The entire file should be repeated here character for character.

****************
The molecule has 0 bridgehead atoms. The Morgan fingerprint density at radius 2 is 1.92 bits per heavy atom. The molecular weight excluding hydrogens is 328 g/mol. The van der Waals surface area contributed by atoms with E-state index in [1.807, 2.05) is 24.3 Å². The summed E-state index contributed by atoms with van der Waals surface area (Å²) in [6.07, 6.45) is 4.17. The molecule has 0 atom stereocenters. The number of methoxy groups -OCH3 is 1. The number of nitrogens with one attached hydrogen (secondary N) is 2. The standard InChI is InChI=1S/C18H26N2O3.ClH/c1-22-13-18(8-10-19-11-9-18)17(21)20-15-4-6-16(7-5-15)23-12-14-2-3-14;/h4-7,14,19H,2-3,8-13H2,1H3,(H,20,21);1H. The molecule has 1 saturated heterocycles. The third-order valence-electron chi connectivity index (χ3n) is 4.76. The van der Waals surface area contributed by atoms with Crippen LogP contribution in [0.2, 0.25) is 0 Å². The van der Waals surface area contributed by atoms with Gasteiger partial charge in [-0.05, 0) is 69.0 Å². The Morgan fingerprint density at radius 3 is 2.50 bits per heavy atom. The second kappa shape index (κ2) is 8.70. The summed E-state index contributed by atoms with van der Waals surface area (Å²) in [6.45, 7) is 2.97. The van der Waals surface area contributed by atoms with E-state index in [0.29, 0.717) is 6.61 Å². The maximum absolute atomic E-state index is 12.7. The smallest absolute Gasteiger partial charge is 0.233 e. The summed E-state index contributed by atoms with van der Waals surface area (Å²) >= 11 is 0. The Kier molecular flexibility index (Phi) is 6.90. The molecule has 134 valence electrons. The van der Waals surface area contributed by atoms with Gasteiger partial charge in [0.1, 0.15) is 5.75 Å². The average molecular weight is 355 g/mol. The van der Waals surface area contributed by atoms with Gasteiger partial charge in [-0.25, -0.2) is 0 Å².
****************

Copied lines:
The molecule has 0 bridgehead atoms. The Morgan fingerprint density at radius 2 is 1.92 bits per heavy atom. The molecular weight excluding hydrogens is 328 g/mol. The van der Waals surface area contributed by atoms with E-state index in [1.807, 2.05) is 24.3 Å². The summed E-state index contributed by atoms with van der Waals surface area (Å²) in [6.07, 6.45) is 4.17. The molecule has 0 atom stereocenters. The number of methoxy groups -OCH3 is 1. The number of nitrogens with one attached hydrogen (secondary N) is 2. The standard InChI is InChI=1S/C18H26N2O3.ClH/c1-22-13-18(8-10-19-11-9-18)17(21)20-15-4-6-16(7-5-15)23-12-14-2-3-14;/h4-7,14,19H,2-3,8-13H2,1H3,(H,20,21);1H. The molecule has 1 saturated heterocycles. The third-order valence-electron chi connectivity index (χ3n) is 4.76. The van der Waals surface area contributed by atoms with Crippen LogP contribution in [0.2, 0.25) is 0 Å². The van der Waals surface area contributed by atoms with Gasteiger partial charge in [-0.05, 0) is 69.0 Å². The Morgan fingerprint density at radius 3 is 2.50 bits per heavy atom. The second kappa shape index (κ2) is 8.70. The summed E-state index contributed by atoms with van der Waals surface area (Å²) in [6.45, 7) is 2.97. The van der Waals surface area contributed by atoms with E-state index in [0.29, 0.717) is 6.61 Å². The maximum absolute atomic E-state index is 12.7. The smallest absolute Gasteiger partial charge is 0.233 e. The summed E-state index contributed by atoms with van der Waals surface area (Å²) >= 11 is 0. The Kier molecular flexibility index (Phi) is 6.90. The molecule has 134 valence electrons. The van der Waals surface area contributed by atoms with Gasteiger partial charge in [0.1, 0.15) is 5.75 Å². The average molecular weight is 355 g/mol. The van der Waals surface area contributed by atoms with Gasteiger partial charge in [-0.25, -0.2) is 0 Å².